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The Illusionist

Entertaining Trickery

As all magicians know there are two kinds of audience members. One who constantly questions every move and whose mind never stops trying to figure out all the tricks. And the other kind who simply sits back and enjoys the show with all the wonder of 5-year old. It's safe to say that filmmaking is a kind of magic show and that filmgoers could also be classified in such a way. In the case of The Illusionist, if you are the former type of filmgoer you will most likely find it predictable and somewhat dull. However, if you are the latter kind, you will find the film quite entertaining.

Directed skillfully by Neil Burger, The Illusionist is part love story, part crime thriller and part drama. And, let's not forget, part magic show. Edward Norton is a talented illusionist, popularly known as Eisenheim, in turn-of-the-century Austria. He has quite a gift, something he has honed, you find out through flashback, since his youth. During which time he had also encountered, befriended and subsequently fallen in love with a daring young aristocrat who had become taken with his skills. Alas, this young love was not meant to be.

However, they meet again by chance years later at one of his mesmerizing performances. At this point Eisenheim has begun to create quite a name for himself. He conjures up orange bushes from seeds and vanishes ladies hankies all while waxing philosophic about the meaning of life and the concept of the soul. His act catches the eye of an ambitious police inspector (Paul Giamatti) who then reports Eisenheim's curious performances to the villainous, power-hungry Crown Prince (Rufus Sewell) who arrives one evening escorting none other than Eisenheim's childhood sweetheart, now a duchess (Jessica Biel). Needless to say, much intrigue ensues after they encounter one another again.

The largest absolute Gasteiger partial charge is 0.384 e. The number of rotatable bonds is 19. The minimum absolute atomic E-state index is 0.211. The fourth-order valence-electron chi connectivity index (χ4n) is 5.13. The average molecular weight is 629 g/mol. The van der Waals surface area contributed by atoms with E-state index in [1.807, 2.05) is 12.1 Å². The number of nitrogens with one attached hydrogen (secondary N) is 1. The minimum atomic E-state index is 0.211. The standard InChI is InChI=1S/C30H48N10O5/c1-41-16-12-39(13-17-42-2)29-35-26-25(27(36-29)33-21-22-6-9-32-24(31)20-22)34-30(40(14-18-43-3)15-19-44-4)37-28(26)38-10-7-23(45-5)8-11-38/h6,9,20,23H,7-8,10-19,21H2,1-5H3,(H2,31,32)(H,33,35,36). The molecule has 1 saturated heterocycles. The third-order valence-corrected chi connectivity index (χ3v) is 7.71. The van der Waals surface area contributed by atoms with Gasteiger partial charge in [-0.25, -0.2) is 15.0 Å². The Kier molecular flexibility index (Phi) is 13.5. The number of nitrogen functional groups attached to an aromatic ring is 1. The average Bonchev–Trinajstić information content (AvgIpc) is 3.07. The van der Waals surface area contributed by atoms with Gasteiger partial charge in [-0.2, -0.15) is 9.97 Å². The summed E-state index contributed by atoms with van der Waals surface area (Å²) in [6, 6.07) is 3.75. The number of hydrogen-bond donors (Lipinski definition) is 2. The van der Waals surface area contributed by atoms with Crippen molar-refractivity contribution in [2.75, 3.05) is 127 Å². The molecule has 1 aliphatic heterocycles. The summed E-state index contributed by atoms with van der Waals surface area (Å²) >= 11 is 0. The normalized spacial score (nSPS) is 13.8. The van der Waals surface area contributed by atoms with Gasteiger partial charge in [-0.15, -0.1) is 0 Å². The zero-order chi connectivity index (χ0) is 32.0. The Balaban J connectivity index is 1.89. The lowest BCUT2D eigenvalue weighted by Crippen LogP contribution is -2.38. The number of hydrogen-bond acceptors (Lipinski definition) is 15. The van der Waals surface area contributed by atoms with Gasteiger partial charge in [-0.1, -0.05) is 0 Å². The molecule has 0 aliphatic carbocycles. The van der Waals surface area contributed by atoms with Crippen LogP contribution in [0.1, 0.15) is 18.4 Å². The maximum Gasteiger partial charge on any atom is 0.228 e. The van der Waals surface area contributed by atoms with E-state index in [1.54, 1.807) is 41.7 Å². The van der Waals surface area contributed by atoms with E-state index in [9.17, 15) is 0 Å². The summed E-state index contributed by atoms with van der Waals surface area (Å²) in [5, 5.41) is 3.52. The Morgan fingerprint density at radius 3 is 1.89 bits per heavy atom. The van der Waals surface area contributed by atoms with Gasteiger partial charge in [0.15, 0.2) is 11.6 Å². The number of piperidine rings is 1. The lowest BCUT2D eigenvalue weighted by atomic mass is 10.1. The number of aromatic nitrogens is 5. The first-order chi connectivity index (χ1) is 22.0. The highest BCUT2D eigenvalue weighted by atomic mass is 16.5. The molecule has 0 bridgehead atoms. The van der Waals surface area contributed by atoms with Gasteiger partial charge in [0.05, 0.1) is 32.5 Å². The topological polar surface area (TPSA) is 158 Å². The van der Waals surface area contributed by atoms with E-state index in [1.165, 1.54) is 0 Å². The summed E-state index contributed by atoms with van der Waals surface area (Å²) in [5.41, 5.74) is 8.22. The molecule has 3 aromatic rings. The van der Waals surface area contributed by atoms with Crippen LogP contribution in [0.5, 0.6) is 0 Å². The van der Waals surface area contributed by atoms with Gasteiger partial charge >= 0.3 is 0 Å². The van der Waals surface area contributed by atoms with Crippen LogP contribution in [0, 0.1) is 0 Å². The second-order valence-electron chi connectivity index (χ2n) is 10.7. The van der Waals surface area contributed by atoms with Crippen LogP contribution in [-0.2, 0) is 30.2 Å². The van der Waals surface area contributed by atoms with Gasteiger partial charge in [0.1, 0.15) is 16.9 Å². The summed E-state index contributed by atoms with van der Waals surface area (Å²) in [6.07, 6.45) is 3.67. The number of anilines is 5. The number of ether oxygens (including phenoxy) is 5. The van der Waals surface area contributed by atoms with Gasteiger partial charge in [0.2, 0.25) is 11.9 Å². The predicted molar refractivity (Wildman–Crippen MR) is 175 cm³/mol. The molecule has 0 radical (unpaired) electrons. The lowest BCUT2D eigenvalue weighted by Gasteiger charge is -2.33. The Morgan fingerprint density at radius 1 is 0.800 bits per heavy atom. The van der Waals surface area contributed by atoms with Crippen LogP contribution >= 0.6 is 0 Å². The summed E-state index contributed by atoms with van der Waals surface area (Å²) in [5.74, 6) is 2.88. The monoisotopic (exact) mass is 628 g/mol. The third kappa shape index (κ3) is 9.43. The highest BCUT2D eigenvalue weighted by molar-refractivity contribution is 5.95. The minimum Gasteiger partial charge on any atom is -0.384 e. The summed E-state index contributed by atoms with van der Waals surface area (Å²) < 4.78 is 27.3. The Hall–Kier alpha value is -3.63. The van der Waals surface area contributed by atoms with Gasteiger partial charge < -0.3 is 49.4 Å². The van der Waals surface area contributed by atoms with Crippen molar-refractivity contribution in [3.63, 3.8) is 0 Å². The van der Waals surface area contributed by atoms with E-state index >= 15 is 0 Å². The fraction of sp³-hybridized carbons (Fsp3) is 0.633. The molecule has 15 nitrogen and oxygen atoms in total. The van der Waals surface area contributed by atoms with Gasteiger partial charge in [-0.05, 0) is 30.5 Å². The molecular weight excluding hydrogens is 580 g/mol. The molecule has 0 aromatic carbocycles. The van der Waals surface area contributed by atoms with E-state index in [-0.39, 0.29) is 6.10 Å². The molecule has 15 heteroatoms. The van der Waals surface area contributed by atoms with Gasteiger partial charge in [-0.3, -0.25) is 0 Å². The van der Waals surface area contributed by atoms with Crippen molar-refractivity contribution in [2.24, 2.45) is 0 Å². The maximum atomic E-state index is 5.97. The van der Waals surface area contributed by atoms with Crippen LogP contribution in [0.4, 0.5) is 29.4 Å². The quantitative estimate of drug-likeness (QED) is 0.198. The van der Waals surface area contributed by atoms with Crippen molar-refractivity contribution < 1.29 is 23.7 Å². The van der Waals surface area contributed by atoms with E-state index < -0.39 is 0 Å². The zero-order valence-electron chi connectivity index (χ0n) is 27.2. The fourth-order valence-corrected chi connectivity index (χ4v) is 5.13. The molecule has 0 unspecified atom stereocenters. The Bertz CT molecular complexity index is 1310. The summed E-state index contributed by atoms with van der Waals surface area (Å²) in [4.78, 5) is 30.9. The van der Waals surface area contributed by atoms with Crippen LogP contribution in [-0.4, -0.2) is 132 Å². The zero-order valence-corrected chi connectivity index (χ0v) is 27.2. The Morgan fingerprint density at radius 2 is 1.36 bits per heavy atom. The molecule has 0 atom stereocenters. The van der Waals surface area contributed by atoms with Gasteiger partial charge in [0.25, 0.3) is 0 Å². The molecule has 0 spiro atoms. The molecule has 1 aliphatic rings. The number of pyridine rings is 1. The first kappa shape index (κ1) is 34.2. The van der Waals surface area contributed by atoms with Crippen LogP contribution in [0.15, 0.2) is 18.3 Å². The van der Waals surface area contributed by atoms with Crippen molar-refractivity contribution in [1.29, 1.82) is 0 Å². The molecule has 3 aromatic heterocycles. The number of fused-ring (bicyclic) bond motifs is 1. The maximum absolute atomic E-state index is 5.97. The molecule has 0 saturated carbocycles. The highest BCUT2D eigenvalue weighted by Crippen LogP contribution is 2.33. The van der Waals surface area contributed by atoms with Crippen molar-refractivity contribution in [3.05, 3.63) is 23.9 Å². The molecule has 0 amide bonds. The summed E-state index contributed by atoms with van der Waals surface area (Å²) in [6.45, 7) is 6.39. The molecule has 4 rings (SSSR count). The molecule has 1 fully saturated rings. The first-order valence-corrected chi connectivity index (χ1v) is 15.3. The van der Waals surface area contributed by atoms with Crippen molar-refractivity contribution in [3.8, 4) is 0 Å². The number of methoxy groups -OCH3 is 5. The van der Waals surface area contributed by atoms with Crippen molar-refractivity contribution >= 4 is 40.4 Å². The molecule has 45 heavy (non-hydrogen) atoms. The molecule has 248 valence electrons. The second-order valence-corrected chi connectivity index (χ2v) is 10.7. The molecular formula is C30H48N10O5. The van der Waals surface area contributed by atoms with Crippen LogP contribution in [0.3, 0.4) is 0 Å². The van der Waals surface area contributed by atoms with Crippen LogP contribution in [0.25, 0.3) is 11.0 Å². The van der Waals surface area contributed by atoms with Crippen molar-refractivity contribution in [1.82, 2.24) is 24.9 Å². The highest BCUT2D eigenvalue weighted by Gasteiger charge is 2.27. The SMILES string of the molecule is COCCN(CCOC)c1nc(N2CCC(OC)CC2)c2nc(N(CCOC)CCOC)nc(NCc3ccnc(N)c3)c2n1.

The Illusionist is beautifully shot with charming fade ins/outs bookmarking flashbacks, a deep, rich palette, and a gauzy feel encapsulated each shot as if it were indeed the turn-of-the-century. The cast is top notch, including Biel who, surprisingly, does well in maintaining a vaguely European accent. Giamatti and Norton both give solid performances, but when do they ever really disappoint?

There is an aspect of political intrigue running through the film, however, it is never fully explored and serves to add confusion at certain points. Furthermore, there is an undercurrent of class and, possibly even, ethnic tension that Burger (who also adapted the screenplay from a short story by Steven Millhauser) alludes to but ultimately completely sidetracks. It would have added more depth to the film if he had delved into these issues.

The Illusionist is not a particularly challenging film but it does hold your attention and entertain. It's strange the studios decided to release it in the summer (I mean, how could it possibly compete against films like Snakes on a Plane?) instead of the fall where it seems it really belongs but, then again, who can predict the mysterious magic of Hollywood?

Rating: 3.5 out of 5 stars